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Depleted-Uranium Weapons

In the 1970s depleted uranium (DU) started being secretly experimented in weapons, and some years later it was actively used.

U ranium is a metal belonging to the actinide series of the periodic table with 92 protons and as many electrons, of which 6 are valence electrons. All its isotopes are unstable, and for that reason, uranium is weakly radioactive.

Isotope U238 with its 146 neutrons is by far the most common in nature, accounting for about 99.3% of the whole quantity. Isotope U235 (143 neutrons) accounts for almost all the rest, since the other isotopes (only U234 among them is natural, while the others, 232, 233 and 236, are produced artificially in breeder reactors from U235 and thorium) are extremely rare.

Both industry (nuclear plants) and war (nuclear bombs) exploit the unique properties of U235, it being the only fissile isotope of a natural element, that is, capable of sustaininga nuclear chain reaction with neutrons at any energy. For that reason, U235 is extracted from the whole mass of natural uranium, which, because of that, at the end of the process is ‘depleted’, while the uranium meant to be used for industrial or military applications to which U235 is added is ‘enriched’ in its isotope. It should be specified that the civil use of uranium requires a much lower enrichment than that required for the manufacture of nuclear weapons.

What is left from the process of depletion and the comparatively very small amount of DU produced by recycling nuclear fuel has a much lower value and is used, also combined with titanium, sandwiched between two sheets of steel in tank amour plates, to make shielding of industrial radiography cameras, as counterbalance weights in aircraft wings, as ballast in boats, as a counterweight in elevators, as a chemical catalyst, to colour glass, to make ceramic glaze and, until not a very long time ago, even in dentistry to give false teeth a more ‘natural’ look [1,2].

But uranium - in this case, technically speaking, depleted or whole makes no difference - has some characteristics which make it fit to be used in projectiles. First of all, being a waste, it is relatively inexpensive, then it is heavy (its density is about 19.1 g/cm3), non-brittle (unlike, for example, tungsten, another metal used in armaments) and an excellent penetrator because at the condition of impact with the target it is ‘self-sharpening’ (adiabatic shear). The most relevant feature as to pollution, though, is its being pyrophoric, that is, liable to ignite spontaneously on exposure to air, when thinly sliced or reduced to powder. A relatively small volume of uranium inserted in a shell can produce a temperature exceeding 3000°C at the target hit, a temperature and an amount of heat high enough to have much of what has been struck evaporate. As happens in waste incinerators, and a fortiori because of the more extreme conditions, much of the matter is reduced to small molecules or, much more often, to atoms which are thrown away from the impact spot and, reaching quickly a colder environment, recombine into solid particles whose composition is totally random.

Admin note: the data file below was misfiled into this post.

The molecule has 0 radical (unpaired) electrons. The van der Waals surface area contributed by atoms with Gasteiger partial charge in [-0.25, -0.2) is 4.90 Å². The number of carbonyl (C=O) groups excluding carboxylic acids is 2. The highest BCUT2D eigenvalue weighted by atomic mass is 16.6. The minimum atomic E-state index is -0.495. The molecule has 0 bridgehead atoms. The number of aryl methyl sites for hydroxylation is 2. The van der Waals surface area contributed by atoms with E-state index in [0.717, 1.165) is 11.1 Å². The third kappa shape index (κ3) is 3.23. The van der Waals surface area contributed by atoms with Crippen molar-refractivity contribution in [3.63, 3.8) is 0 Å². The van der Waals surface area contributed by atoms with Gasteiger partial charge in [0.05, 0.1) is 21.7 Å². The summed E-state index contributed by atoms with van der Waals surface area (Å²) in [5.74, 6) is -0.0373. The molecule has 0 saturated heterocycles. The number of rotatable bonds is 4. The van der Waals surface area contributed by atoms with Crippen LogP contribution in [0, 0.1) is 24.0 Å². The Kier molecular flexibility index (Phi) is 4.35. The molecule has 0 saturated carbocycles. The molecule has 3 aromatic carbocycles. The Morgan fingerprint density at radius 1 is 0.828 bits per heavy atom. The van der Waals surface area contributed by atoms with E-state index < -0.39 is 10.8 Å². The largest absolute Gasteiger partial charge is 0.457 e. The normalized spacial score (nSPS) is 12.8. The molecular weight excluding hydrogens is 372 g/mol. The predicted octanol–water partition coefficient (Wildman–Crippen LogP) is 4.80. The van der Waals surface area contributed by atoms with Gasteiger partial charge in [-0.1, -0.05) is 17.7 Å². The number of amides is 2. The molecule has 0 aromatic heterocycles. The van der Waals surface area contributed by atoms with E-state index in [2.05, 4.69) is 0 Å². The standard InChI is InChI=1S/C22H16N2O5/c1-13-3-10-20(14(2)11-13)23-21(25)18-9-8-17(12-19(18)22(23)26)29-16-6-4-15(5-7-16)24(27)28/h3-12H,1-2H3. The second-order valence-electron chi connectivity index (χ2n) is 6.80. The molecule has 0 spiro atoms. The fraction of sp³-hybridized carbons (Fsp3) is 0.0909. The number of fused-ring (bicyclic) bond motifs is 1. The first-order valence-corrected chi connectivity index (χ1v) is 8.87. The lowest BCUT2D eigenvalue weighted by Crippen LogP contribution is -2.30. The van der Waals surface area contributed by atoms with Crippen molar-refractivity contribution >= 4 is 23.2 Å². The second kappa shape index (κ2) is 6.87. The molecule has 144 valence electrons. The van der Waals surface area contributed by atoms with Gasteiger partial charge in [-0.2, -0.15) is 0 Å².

The presence of uranium - though, of course, present in the phenomenon - is extremely rare in the particles generated or, in fact, is absent at all because of its very small amount as compared with the rest of the materials and because of its heavy weight, a feature which makes it fall quickly and after a comparatively short trip and stay in the air. As a matter of fact, uranium particles can be found only in the immediate surroundings of the explosion, as can be seen from the US document ‘Air Force Exploratory Development Project 06CD0101’ about experiments with DU projectiles which were carried out between October 1977 and October 1978 at the military base of Eglin (Florida). That document is particularly interesting because it makes clear that the military scientists who worked on the project, though lacking direct experience on humans, had already understood what the danger is with regards to health when such an armament is used.